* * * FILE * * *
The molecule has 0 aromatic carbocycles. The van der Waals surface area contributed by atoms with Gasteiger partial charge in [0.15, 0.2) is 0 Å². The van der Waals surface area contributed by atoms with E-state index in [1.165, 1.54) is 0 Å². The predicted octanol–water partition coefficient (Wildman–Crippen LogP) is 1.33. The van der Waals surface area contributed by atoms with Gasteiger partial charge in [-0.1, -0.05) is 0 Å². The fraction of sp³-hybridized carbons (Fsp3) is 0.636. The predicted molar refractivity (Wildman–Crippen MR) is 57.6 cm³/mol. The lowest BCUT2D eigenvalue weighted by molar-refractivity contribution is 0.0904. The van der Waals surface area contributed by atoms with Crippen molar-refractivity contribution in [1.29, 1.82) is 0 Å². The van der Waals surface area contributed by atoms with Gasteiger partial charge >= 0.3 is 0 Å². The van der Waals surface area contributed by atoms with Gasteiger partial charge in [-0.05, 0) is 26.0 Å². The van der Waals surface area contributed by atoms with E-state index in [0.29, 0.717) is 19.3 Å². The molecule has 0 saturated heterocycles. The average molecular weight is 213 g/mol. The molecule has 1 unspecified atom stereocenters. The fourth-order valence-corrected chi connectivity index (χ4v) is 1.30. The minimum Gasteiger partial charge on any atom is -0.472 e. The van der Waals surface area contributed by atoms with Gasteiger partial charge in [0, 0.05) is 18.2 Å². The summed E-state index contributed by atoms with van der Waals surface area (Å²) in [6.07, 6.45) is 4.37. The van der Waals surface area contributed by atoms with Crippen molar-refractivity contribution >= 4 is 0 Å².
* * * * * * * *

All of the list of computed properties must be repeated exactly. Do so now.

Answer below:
The molecule has 0 aromatic carbocycles. The van der Waals surface area contributed by atoms with Gasteiger partial charge in [0.15, 0.2) is 0 Å². The van der Waals surface area contributed by atoms with E-state index in [1.165, 1.54) is 0 Å². The predicted octanol–water partition coefficient (Wildman–Crippen LogP) is 1.33. The van der Waals surface area contributed by atoms with Gasteiger partial charge in [-0.1, -0.05) is 0 Å². The fraction of sp³-hybridized carbons (Fsp3) is 0.636. The predicted molar refractivity (Wildman–Crippen MR) is 57.6 cm³/mol. The lowest BCUT2D eigenvalue weighted by molar-refractivity contribution is 0.0904. The van der Waals surface area contributed by atoms with Crippen molar-refractivity contribution in [1.29, 1.82) is 0 Å². The van der Waals surface area contributed by atoms with Gasteiger partial charge >= 0.3 is 0 Å². The van der Waals surface area contributed by atoms with Gasteiger partial charge in [-0.05, 0) is 26.0 Å². The van der Waals surface area contributed by atoms with E-state index in [0.29, 0.717) is 19.3 Å². The molecule has 0 saturated heterocycles. The average molecular weight is 213 g/mol. The molecule has 1 unspecified atom stereocenters. The fourth-order valence-corrected chi connectivity index (χ4v) is 1.30. The minimum Gasteiger partial charge on any atom is -0.472 e. The van der Waals surface area contributed by atoms with Gasteiger partial charge in [0, 0.05) is 18.2 Å². The summed E-state index contributed by atoms with van der Waals surface area (Å²) in [6.07, 6.45) is 4.37. The van der Waals surface area contributed by atoms with Crippen molar-refractivity contribution >= 4 is 0 Å².